The real estate venture ultimately experienced financial difficulties, and Eichenblatt suspected mismanagement by KDP. He sued Kaufman, KDP, and several related entities, alleging, among other things, that KDP and Kaufman had mismanaged Piedmont/Maple, breached the amended operating agreement, and ignored their fiduciary responsibilities. The case proceeded to trial in September 2011. The jury awarded Eichenblatt $625, 000 against KDP for breach of contract, and we affirmed the resulting judgment. See id. We also rejected KDP's claim that the $625, 000 award extinguished Eichenblatt's interest in Piedmont/Maple. Id. at 76 (3). As we explained, nothing in the verdict indicated that "the jury intended either for this amount to represent the full value of Eichenblatt's ownership interest in Piedmont/Maple or for Eichenblatt to have no interest in Piedmont/Maple going forward." Id. at 76 (3).

         The venture continued after the trial, and in September 2012, KDP loaned Piedmont/Maple $3, 550, 000, which allowed Piedmont/Maple to pay off outstanding debt on the Maple Road property that had gone into default. This member loan and the associated promissory note carried a greater principal balance than the original indebtedness and a 15 percent interest rate, rather than the 5.61 percent rate associated with the original loan. The note also obligated Piedmont/Maple to pay fees to KDP and a Kaufman-related real estate entity.

         Approximately two months before the member loan and promissory note were issued, Maple Drive, LLC, entered into a contract to sell the Maple Drive property for $5, 500, 000. The sale closed in April 2013, and the proceeds were used to extinguish the promissory note, interest, and fees owed to KDP on the Maple Drive property. In November 2013, Piedmont Road, LLC, sold the Piedmont Road property for $5, 525, 000. Following that sale, the plaintiffs sought to wind down and terminate Piedmont/Maple. As part of the dissolution, Piedmont/Maple distributed to Eichenblatt $969, 609.23, which it had determined to be 40 percent of its total remaining assets, less certain fees and expenses. Eichenblatt, however, disputed the accuracy of Piedmont/Maple's calculation and refused to cash the distribution checks.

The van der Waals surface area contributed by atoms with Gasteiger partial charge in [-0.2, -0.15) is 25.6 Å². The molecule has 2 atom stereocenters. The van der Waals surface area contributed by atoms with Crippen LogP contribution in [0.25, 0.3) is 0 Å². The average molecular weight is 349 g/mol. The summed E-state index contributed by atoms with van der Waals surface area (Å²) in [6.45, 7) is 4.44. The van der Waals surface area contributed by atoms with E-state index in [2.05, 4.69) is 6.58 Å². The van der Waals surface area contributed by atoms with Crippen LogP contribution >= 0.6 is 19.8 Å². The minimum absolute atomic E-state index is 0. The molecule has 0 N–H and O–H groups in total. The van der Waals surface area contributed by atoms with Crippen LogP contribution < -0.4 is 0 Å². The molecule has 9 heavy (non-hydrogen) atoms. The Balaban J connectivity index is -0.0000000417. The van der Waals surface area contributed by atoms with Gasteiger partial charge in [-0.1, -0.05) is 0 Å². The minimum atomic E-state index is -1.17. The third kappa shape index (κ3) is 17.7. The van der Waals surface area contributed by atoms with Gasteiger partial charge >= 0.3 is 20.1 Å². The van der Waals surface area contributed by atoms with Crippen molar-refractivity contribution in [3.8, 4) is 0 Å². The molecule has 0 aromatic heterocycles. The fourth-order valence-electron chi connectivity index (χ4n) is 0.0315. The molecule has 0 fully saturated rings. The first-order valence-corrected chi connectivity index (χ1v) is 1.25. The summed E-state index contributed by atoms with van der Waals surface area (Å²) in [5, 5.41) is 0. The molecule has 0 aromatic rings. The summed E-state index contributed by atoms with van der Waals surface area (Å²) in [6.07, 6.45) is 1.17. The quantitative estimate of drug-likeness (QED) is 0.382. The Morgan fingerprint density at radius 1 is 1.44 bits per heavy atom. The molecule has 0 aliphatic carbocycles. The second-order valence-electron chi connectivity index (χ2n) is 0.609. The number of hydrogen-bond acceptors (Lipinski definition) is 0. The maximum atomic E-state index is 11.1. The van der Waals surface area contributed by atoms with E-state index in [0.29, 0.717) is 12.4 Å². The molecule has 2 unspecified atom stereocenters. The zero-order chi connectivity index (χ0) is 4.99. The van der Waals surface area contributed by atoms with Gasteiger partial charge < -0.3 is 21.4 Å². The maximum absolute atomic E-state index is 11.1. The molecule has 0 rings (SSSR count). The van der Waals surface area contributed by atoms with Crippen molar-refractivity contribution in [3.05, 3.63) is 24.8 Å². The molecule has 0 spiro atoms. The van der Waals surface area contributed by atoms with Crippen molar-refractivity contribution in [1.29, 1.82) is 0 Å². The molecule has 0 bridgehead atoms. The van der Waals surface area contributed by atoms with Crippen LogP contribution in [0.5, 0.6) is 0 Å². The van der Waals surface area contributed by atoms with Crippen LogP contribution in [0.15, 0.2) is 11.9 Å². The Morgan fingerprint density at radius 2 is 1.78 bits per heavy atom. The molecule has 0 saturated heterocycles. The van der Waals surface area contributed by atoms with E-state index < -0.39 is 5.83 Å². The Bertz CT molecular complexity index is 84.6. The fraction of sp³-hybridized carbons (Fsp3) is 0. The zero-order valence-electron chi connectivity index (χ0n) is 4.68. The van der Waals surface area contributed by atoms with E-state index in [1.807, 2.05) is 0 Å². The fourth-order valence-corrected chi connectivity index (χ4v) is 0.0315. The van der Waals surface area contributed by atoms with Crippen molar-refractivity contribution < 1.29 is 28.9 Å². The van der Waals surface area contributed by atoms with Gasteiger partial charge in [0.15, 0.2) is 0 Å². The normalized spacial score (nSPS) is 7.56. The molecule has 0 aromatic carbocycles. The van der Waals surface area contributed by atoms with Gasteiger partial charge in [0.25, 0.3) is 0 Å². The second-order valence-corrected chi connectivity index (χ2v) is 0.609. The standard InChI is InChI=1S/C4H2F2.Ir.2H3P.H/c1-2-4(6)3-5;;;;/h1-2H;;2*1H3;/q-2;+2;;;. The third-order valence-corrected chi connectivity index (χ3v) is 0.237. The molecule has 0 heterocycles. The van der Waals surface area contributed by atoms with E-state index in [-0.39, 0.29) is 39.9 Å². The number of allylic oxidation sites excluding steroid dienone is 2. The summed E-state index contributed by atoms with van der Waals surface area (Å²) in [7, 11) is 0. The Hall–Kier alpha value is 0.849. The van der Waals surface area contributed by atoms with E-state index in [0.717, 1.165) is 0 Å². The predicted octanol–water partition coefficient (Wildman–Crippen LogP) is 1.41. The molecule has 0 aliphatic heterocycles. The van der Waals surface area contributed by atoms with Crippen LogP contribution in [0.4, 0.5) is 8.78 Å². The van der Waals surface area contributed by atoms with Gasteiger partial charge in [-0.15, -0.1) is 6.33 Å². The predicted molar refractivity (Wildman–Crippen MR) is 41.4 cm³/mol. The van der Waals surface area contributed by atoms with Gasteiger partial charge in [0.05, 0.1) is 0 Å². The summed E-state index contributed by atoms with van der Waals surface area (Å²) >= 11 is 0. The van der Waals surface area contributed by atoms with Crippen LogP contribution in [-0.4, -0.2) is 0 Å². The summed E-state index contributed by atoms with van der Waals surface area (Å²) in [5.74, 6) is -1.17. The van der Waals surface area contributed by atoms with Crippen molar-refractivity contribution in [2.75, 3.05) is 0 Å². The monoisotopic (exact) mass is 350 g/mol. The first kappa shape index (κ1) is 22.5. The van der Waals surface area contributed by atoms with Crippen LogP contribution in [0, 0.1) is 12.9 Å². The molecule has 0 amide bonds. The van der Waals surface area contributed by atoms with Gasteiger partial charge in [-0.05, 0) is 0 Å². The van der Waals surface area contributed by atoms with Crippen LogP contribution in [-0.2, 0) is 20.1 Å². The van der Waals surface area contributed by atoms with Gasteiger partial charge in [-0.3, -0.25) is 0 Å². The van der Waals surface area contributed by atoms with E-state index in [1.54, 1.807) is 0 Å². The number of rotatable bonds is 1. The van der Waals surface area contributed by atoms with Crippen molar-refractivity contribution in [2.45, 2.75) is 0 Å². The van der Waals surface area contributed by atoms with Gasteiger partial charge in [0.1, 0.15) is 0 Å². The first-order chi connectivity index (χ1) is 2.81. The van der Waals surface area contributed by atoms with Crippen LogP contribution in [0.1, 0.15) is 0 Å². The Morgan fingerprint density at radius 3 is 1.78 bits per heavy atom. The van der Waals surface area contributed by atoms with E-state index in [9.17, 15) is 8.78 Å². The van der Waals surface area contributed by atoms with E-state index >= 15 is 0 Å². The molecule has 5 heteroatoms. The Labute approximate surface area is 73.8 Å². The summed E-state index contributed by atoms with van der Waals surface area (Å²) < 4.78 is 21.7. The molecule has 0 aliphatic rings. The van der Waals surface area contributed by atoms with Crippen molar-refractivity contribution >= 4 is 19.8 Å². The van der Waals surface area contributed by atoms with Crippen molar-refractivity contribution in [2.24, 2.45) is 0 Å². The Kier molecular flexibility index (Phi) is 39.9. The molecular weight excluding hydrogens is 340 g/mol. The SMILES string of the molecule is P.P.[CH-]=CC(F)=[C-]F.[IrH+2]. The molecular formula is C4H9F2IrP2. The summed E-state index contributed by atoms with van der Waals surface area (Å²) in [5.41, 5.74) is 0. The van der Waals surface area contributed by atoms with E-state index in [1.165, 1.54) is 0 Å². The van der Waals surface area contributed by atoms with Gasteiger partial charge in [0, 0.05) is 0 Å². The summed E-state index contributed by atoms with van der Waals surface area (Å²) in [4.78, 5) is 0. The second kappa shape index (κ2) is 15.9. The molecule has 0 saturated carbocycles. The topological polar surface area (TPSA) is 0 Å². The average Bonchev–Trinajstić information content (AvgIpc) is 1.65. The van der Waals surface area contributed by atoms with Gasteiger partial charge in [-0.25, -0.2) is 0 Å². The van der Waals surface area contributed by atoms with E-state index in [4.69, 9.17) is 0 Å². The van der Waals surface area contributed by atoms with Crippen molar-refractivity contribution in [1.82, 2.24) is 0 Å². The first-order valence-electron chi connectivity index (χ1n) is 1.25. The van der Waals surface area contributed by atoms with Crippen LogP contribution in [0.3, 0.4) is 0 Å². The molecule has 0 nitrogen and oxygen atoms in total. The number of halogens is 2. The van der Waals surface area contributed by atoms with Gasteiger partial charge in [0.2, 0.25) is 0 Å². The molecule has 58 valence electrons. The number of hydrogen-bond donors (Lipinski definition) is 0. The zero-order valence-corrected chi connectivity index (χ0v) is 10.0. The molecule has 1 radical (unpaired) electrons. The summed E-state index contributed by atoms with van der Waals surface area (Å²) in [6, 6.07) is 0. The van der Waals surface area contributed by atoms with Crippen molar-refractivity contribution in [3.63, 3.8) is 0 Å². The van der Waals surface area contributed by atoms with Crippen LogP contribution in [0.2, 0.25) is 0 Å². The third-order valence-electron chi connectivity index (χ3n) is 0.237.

The plaintiffs subsequently filed this declaratory judgment action to establish the proper dissolution payment. Eichenblatt counterclaimed for breach of contract and breach of fiduciary duty, asserting that KDP and Kaufman had manipulated the Maple Drive member loan to KDP's advantage and had reduced the value of the Piedmont/Maple property by selling the Piedmont Road and Maple Drive parcels separately.[1] The trial court granted summary judgment to the plaintiffs on these counterclaims, and this appeal followed.

         1. Counterclaims Relating to Sale of the Property.

         Eichenblatt argues that the trial court erred in granting summary judgment on his breach of contract and fiduciary duty counterclaims involving the sale of the Piedmont/Maple property. We agree.

         (a) Citing the judgment in the prior lawsuit, the trial court found that res judicata barred the sale-related counterclaims, entitling the plaintiffs to summary judgment. According to the trial court, Eichenblatt sought damages in both suits based on the value of the Piedmont/Maple property as an assemblage, rather than as separate parcels. It concluded that because Eichenblatt had already litigated this ...